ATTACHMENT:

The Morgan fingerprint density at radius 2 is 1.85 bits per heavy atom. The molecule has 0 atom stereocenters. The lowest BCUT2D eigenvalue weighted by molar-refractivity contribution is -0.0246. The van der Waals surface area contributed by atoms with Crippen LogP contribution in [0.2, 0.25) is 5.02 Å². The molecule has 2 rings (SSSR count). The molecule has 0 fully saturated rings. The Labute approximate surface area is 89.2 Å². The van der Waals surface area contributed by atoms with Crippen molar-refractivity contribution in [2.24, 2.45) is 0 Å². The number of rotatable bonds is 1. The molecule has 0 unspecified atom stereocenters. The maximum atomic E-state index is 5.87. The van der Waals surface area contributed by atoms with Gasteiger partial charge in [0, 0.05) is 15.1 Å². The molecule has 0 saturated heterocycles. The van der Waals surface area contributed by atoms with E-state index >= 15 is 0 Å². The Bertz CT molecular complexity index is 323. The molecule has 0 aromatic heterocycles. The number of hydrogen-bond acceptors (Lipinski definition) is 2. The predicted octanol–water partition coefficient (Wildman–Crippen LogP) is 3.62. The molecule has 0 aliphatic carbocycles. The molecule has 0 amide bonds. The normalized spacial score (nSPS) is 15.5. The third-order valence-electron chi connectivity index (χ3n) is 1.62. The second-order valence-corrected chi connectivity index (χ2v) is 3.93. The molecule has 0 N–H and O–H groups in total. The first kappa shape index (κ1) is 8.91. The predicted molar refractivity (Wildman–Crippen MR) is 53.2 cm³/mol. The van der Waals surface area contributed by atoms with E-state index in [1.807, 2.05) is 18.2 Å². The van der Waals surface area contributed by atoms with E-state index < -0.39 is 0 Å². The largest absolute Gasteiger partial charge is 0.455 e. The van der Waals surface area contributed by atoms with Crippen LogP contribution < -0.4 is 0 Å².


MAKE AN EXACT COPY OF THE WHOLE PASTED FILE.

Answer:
The Morgan fingerprint density at radius 2 is 1.85 bits per heavy atom. The molecule has 0 atom stereocenters. The lowest BCUT2D eigenvalue weighted by molar-refractivity contribution is -0.0246. The van der Waals surface area contributed by atoms with Crippen LogP contribution in [0.2, 0.25) is 5.02 Å². The molecule has 2 rings (SSSR count). The molecule has 0 fully saturated rings. The Labute approximate surface area is 89.2 Å². The van der Waals surface area contributed by atoms with Crippen molar-refractivity contribution in [2.24, 2.45) is 0 Å². The number of rotatable bonds is 1. The molecule has 0 unspecified atom stereocenters. The maximum atomic E-state index is 5.87. The van der Waals surface area contributed by atoms with Gasteiger partial charge in [0, 0.05) is 15.1 Å². The molecule has 0 saturated heterocycles. The van der Waals surface area contributed by atoms with E-state index >= 15 is 0 Å². The Bertz CT molecular complexity index is 323. The molecule has 0 aromatic heterocycles. The number of hydrogen-bond acceptors (Lipinski definition) is 2. The predicted octanol–water partition coefficient (Wildman–Crippen LogP) is 3.62. The molecule has 0 aliphatic carbocycles. The molecule has 0 amide bonds. The normalized spacial score (nSPS) is 15.5. The third-order valence-electron chi connectivity index (χ3n) is 1.62. The second-order valence-corrected chi connectivity index (χ2v) is 3.93. The molecule has 0 N–H and O–H groups in total. The first kappa shape index (κ1) is 8.91. The predicted molar refractivity (Wildman–Crippen MR) is 53.2 cm³/mol. The van der Waals surface area contributed by atoms with E-state index in [1.807, 2.05) is 18.2 Å². The van der Waals surface area contributed by atoms with E-state index < -0.39 is 0 Å². The largest absolute Gasteiger partial charge is 0.455 e. The van der Waals surface area contributed by atoms with Crippen LogP contribution < -0.4 is 0 Å².